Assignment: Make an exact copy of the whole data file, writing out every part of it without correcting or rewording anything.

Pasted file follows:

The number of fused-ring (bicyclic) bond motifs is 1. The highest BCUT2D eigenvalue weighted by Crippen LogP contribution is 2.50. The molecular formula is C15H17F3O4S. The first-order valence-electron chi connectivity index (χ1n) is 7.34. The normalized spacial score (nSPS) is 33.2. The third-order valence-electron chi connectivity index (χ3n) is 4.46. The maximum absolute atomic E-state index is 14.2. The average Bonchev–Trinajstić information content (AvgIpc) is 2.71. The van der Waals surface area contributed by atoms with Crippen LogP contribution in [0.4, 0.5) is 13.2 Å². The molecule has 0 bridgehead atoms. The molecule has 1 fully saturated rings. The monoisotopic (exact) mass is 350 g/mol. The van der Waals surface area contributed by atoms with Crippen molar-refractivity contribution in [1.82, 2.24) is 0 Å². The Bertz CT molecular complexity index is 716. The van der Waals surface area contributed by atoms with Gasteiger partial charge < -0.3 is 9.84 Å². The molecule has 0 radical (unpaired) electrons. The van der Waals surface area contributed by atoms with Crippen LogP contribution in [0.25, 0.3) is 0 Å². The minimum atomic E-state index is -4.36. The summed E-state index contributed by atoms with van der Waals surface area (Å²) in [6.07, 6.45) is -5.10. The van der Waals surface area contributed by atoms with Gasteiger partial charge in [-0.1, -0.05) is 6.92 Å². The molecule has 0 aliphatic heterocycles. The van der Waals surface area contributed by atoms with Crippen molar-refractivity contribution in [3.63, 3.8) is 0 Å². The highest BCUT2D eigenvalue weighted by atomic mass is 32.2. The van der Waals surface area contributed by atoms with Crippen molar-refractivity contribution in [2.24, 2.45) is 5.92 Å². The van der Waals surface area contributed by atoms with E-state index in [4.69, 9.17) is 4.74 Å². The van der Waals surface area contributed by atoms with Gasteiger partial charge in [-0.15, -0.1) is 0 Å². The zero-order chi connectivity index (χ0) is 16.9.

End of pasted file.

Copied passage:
The number of fused-ring (bicyclic) bond motifs is 1. The highest BCUT2D eigenvalue weighted by Crippen LogP contribution is 2.50. The molecular formula is C15H17F3O4S. The first-order valence-electron chi connectivity index (χ1n) is 7.34. The normalized spacial score (nSPS) is 33.2. The third-order valence-electron chi connectivity index (χ3n) is 4.46. The maximum absolute atomic E-state index is 14.2. The average Bonchev–Trinajstić information content (AvgIpc) is 2.71. The van der Waals surface area contributed by atoms with Crippen LogP contribution in [0.4, 0.5) is 13.2 Å². The molecule has 0 bridgehead atoms. The molecule has 1 fully saturated rings. The monoisotopic (exact) mass is 350 g/mol. The van der Waals surface area contributed by atoms with Crippen molar-refractivity contribution in [1.82, 2.24) is 0 Å². The Bertz CT molecular complexity index is 716. The van der Waals surface area contributed by atoms with Gasteiger partial charge < -0.3 is 9.84 Å². The molecule has 0 radical (unpaired) electrons. The van der Waals surface area contributed by atoms with Crippen LogP contribution in [0.25, 0.3) is 0 Å². The minimum atomic E-state index is -4.36. The summed E-state index contributed by atoms with van der Waals surface area (Å²) in [6.07, 6.45) is -5.10. The van der Waals surface area contributed by atoms with Gasteiger partial charge in [-0.1, -0.05) is 6.92 Å². The molecule has 0 aliphatic heterocycles. The van der Waals surface area contributed by atoms with Crippen molar-refractivity contribution in [3.63, 3.8) is 0 Å². The highest BCUT2D eigenvalue weighted by atomic mass is 32.2. The van der Waals surface area contributed by atoms with Crippen molar-refractivity contribution in [2.24, 2.45) is 5.92 Å². The van der Waals surface area contributed by atoms with E-state index in [4.69, 9.17) is 4.74 Å². The van der Waals surface area contributed by atoms with Gasteiger partial charge in [-0.15, -0.1) is 0 Å². The zero-order chi connectivity index (χ0) is 16.9.